Tag Archives: Henry Vinson

Coming Out of the Closet – Part 2

Shortly after my arrival in Cincinnati, I started riding my bicycle around Eden Park. The park has a maze of paved paths that wind around buildings and sculptures dating back to the early 1900s, and I found the sprawling, densely wooded park to be enchanting. I was inexplicably attracted to the park’s large Moorish-style gazebo that was ornately painted in white and indigo and crowned by a spherical finial. A prominent Cincinnati attorney shot and murdered his wife at the gazebo in 1927, and legend has it that her ghost continues to haunt it.

Although I didn’t encounter paranormal activity at the gazebo, I discovered that it was the epicenter of a burgeoning gay scene. But while I was very curious, I was acutely shy and hesitant to entangle myself with anyone. After riding my bike to the gazebo every day for a couple of weeks, a tall, muscular man in his early thirties finally approached me. His name was Robert. He had thinning black hair and distinctive Mediterranean facial features—an aquiline nose, high cheekbones, and a dark complexion. Robert invited me to Friends, a gay bar near the park, and I agreed to accompany him.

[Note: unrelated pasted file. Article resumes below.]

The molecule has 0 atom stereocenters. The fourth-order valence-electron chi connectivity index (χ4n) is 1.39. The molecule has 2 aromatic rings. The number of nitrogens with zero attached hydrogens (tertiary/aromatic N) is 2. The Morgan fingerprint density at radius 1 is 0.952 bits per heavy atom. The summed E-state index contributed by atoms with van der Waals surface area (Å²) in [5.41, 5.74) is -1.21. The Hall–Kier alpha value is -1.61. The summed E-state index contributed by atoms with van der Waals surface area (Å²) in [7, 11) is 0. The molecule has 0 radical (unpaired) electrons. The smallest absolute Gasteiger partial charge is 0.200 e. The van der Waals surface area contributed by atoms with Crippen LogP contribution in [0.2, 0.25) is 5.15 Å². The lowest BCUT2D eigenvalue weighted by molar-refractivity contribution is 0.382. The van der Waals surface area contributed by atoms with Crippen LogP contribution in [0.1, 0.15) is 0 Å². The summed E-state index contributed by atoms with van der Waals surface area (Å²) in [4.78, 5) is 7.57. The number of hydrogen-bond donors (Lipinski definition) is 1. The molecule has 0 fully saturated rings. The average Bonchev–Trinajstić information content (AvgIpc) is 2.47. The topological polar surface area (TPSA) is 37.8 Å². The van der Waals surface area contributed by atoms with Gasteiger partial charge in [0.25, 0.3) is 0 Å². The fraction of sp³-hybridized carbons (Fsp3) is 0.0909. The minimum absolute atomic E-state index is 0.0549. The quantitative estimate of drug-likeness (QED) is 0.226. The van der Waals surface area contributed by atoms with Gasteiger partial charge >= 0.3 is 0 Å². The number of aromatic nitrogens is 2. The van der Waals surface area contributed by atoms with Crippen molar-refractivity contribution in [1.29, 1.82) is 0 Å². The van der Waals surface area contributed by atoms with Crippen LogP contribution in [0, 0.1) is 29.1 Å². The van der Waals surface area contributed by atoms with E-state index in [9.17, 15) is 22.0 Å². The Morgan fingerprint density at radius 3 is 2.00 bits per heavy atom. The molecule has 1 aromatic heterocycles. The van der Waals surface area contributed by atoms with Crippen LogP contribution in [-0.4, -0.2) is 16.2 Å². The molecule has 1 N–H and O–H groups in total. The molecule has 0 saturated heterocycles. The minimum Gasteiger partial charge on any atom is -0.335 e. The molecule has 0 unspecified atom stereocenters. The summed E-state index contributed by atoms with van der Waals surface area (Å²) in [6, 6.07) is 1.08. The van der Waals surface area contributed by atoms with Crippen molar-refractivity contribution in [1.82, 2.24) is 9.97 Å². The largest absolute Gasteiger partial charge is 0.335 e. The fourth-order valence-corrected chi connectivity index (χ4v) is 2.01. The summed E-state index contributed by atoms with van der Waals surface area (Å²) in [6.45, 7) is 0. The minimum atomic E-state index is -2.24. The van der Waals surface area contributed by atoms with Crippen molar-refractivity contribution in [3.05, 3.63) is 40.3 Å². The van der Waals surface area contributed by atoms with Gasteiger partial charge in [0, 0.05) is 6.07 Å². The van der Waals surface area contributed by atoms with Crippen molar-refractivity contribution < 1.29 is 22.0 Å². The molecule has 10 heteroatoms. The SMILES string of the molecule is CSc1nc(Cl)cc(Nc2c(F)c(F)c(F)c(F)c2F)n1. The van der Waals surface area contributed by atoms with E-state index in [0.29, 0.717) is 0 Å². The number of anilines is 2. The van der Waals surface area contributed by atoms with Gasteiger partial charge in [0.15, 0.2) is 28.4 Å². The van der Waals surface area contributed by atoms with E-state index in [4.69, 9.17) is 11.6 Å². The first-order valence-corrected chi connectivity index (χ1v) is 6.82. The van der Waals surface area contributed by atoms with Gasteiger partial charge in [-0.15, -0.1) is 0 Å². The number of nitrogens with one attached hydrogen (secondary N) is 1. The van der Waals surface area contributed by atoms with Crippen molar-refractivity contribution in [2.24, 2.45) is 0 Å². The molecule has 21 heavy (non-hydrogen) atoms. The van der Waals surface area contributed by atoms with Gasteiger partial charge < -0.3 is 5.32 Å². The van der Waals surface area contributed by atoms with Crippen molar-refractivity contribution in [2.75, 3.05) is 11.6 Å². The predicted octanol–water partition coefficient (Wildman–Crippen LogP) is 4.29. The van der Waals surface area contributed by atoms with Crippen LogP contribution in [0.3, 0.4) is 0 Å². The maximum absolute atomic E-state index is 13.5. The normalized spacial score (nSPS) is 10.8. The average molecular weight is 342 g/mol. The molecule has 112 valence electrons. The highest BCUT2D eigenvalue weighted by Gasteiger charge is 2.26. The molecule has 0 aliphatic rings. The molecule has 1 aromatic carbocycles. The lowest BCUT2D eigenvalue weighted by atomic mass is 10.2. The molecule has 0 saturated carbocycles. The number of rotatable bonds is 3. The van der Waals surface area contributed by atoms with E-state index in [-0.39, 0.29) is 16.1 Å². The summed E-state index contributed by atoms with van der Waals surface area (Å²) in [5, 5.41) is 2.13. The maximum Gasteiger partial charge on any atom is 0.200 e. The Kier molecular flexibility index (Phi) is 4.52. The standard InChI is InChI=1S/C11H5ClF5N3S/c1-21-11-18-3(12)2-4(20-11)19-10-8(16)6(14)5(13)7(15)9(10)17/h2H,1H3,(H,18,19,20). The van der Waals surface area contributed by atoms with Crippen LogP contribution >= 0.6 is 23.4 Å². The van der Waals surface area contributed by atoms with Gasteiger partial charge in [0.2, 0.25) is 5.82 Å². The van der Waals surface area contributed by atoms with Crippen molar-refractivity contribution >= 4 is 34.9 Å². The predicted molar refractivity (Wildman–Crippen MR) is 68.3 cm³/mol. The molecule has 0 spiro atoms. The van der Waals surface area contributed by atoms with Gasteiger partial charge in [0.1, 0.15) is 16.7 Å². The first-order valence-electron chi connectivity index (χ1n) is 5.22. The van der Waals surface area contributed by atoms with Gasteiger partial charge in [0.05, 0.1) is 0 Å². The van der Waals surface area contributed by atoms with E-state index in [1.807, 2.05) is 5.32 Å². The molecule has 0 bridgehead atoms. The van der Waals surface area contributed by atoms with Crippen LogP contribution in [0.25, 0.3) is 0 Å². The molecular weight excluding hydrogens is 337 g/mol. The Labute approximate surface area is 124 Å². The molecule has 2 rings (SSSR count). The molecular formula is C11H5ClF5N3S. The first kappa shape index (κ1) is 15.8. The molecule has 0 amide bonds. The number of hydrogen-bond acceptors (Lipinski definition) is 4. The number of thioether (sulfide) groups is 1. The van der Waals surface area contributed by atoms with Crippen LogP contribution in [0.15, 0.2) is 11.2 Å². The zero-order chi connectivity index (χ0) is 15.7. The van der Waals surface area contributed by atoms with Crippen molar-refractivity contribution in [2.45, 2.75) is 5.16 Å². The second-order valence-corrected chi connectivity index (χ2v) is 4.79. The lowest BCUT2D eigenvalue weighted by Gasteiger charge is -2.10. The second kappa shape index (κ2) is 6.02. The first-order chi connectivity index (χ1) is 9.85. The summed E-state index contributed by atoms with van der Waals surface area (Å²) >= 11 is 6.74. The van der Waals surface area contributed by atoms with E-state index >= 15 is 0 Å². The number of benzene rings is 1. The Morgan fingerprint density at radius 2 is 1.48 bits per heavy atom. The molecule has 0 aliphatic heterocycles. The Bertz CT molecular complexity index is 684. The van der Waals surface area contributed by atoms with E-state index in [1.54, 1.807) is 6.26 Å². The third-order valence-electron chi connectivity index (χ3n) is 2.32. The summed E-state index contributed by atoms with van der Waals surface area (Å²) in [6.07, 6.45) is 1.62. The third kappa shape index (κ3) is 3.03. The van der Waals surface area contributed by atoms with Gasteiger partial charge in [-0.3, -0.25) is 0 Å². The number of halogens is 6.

When we entered Friends, I heard blaring disco music and a spinning mirrored ball scattered flashes of light throughout the bar. The bar was dark, and plumes of cigarette smoke wafted near the ceiling. As we crossed the black tiled floor and walked to a table near the bar, I was dumbfounded to see men kissing and holding hands. After Robert and I sat down, I ordered a coke, because I had never imbibed alcohol before. While I sipped my coke, and surveyed Friends’ patrons, I quickly came to the visceral realization that I wasn’t the only gay man in the world, and I was momentarily overwhelmed by jubilance. I finally had an existential affirmation of my sexuality.

Coming Out of the Closet – Part 1

My childhood in Williamson, West Virginia was drenched in fundamentalist Christianity, and I was repeatedly told that homosexuals had a one-way ticket to hell. And throughout my school years in Williamson, I was repeatedly taunted and harassed for being gay. In fact, my classmates knew I was gay even before I did.

I was fifteen when I belatedly came to this realization about my orientation. I say belatedly, because it was quite evident to everyone else around me. After a two-week emotional tug of war, I decided to divulge my homosexuality to my mother, and it took me an additional two days to summon the courage to broach the subject with her. She was sitting at the dining room table when I approached her. I felt steeped in anxiety as I repeatedly cleared my throat and finally said, “Mom, I need to tell you something about me—” She cut me off with a wave of her hand and replied, “I already know everything there is to know about you.”

My mother’s reaction wasn’t exactly the protracted conversation that I had hoped for between the two of us. So the closet door remained shut and padlocked for the next five years. After I attended Southern West Virginia Community and Technical College for two years, I enrolled at the Cincinnati College of Mortuary Science.

Henry Vinson: Scapegoat – Part 4